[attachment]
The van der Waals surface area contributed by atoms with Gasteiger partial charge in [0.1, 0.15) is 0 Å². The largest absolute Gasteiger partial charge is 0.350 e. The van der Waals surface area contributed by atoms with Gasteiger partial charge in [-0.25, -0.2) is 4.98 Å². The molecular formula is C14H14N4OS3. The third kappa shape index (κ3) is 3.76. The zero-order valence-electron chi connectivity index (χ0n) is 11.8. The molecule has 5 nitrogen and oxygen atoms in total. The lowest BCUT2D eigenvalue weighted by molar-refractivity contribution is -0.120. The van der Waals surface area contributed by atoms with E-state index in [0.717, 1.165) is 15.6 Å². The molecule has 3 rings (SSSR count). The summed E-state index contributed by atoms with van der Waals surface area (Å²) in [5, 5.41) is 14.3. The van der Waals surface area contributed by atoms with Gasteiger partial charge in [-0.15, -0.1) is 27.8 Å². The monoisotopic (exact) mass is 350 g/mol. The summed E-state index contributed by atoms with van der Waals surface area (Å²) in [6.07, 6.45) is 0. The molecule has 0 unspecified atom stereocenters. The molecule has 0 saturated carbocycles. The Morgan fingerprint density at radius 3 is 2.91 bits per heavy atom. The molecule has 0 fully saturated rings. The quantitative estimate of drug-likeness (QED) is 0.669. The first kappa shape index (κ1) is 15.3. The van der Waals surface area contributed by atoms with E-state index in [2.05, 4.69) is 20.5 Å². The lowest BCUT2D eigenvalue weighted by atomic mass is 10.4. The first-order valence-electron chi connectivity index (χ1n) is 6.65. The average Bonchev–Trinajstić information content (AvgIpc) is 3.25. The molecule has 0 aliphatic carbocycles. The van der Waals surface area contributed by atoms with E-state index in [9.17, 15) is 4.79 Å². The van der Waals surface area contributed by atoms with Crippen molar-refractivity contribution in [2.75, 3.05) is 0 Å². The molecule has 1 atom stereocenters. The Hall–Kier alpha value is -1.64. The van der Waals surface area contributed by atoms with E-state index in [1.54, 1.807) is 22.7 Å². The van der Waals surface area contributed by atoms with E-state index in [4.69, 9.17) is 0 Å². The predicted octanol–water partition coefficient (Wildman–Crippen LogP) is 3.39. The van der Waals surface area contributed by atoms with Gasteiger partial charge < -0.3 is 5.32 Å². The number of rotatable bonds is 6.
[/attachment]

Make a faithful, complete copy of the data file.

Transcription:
The van der Waals surface area contributed by atoms with Gasteiger partial charge in [0.1, 0.15) is 0 Å². The largest absolute Gasteiger partial charge is 0.350 e. The van der Waals surface area contributed by atoms with Gasteiger partial charge in [-0.25, -0.2) is 4.98 Å². The molecular formula is C14H14N4OS3. The third kappa shape index (κ3) is 3.76. The zero-order valence-electron chi connectivity index (χ0n) is 11.8. The molecule has 5 nitrogen and oxygen atoms in total. The lowest BCUT2D eigenvalue weighted by molar-refractivity contribution is -0.120. The van der Waals surface area contributed by atoms with E-state index in [0.717, 1.165) is 15.6 Å². The molecule has 3 rings (SSSR count). The summed E-state index contributed by atoms with van der Waals surface area (Å²) in [5, 5.41) is 14.3. The van der Waals surface area contributed by atoms with Gasteiger partial charge in [-0.15, -0.1) is 27.8 Å². The monoisotopic (exact) mass is 350 g/mol. The summed E-state index contributed by atoms with van der Waals surface area (Å²) in [6.07, 6.45) is 0. The molecule has 0 unspecified atom stereocenters. The molecule has 0 saturated carbocycles. The Morgan fingerprint density at radius 3 is 2.91 bits per heavy atom. The molecule has 0 fully saturated rings. The quantitative estimate of drug-likeness (QED) is 0.669. The first kappa shape index (κ1) is 15.3. The van der Waals surface area contributed by atoms with E-state index in [2.05, 4.69) is 20.5 Å². The lowest BCUT2D eigenvalue weighted by atomic mass is 10.4. The first-order valence-electron chi connectivity index (χ1n) is 6.65. The average Bonchev–Trinajstić information content (AvgIpc) is 3.25. The molecule has 0 aliphatic carbocycles. The van der Waals surface area contributed by atoms with E-state index in [9.17, 15) is 4.79 Å². The van der Waals surface area contributed by atoms with Crippen molar-refractivity contribution in [2.75, 3.05) is 0 Å². The molecule has 1 atom stereocenters. The Hall–Kier alpha value is -1.64. The van der Waals surface area contributed by atoms with E-state index in [1.54, 1.807) is 22.7 Å². The van der Waals surface area contributed by atoms with E-state index in [4.69, 9.17) is 0 Å². The predicted octanol–water partition coefficient (Wildman–Crippen LogP) is 3.39. The van der Waals surface area contributed by atoms with Gasteiger partial charge < -0.3 is 5.32 Å². The number of rotatable bonds is 6.